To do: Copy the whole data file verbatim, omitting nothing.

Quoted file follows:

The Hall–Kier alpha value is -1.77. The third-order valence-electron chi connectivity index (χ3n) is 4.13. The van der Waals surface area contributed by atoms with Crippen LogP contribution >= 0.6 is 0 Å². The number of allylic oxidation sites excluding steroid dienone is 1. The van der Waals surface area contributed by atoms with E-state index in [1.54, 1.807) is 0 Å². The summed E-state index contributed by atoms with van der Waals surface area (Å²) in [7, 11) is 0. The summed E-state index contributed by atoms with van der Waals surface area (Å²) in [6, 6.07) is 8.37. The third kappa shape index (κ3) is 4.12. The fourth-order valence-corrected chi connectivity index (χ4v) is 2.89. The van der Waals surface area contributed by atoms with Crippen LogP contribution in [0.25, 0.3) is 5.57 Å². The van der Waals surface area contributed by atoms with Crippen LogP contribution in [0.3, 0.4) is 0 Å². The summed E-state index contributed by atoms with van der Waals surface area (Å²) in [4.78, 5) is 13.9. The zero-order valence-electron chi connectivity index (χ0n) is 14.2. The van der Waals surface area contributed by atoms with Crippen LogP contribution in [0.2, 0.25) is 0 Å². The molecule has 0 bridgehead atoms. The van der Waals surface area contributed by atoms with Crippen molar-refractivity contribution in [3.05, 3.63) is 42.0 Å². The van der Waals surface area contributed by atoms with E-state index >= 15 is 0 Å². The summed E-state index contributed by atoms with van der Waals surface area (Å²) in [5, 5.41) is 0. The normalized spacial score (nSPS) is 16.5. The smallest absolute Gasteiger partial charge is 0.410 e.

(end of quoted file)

The Hall–Kier alpha value is -1.77. The third-order valence-electron chi connectivity index (χ3n) is 4.13. The van der Waals surface area contributed by atoms with Crippen LogP contribution >= 0.6 is 0 Å². The number of allylic oxidation sites excluding steroid dienone is 1. The van der Waals surface area contributed by atoms with E-state index in [1.54, 1.807) is 0 Å². The summed E-state index contributed by atoms with van der Waals surface area (Å²) in [7, 11) is 0. The summed E-state index contributed by atoms with van der Waals surface area (Å²) in [6, 6.07) is 8.37. The third kappa shape index (κ3) is 4.12. The fourth-order valence-corrected chi connectivity index (χ4v) is 2.89. The van der Waals surface area contributed by atoms with Crippen LogP contribution in [0.25, 0.3) is 5.57 Å². The van der Waals surface area contributed by atoms with Crippen LogP contribution in [0.3, 0.4) is 0 Å². The summed E-state index contributed by atoms with van der Waals surface area (Å²) in [4.78, 5) is 13.9. The zero-order valence-electron chi connectivity index (χ0n) is 14.2. The van der Waals surface area contributed by atoms with Crippen LogP contribution in [0.2, 0.25) is 0 Å². The molecule has 0 bridgehead atoms. The van der Waals surface area contributed by atoms with Crippen molar-refractivity contribution in [3.05, 3.63) is 42.0 Å². The van der Waals surface area contributed by atoms with E-state index >= 15 is 0 Å². The summed E-state index contributed by atoms with van der Waals surface area (Å²) in [5, 5.41) is 0. The normalized spacial score (nSPS) is 16.5. The smallest absolute Gasteiger partial charge is 0.410 e.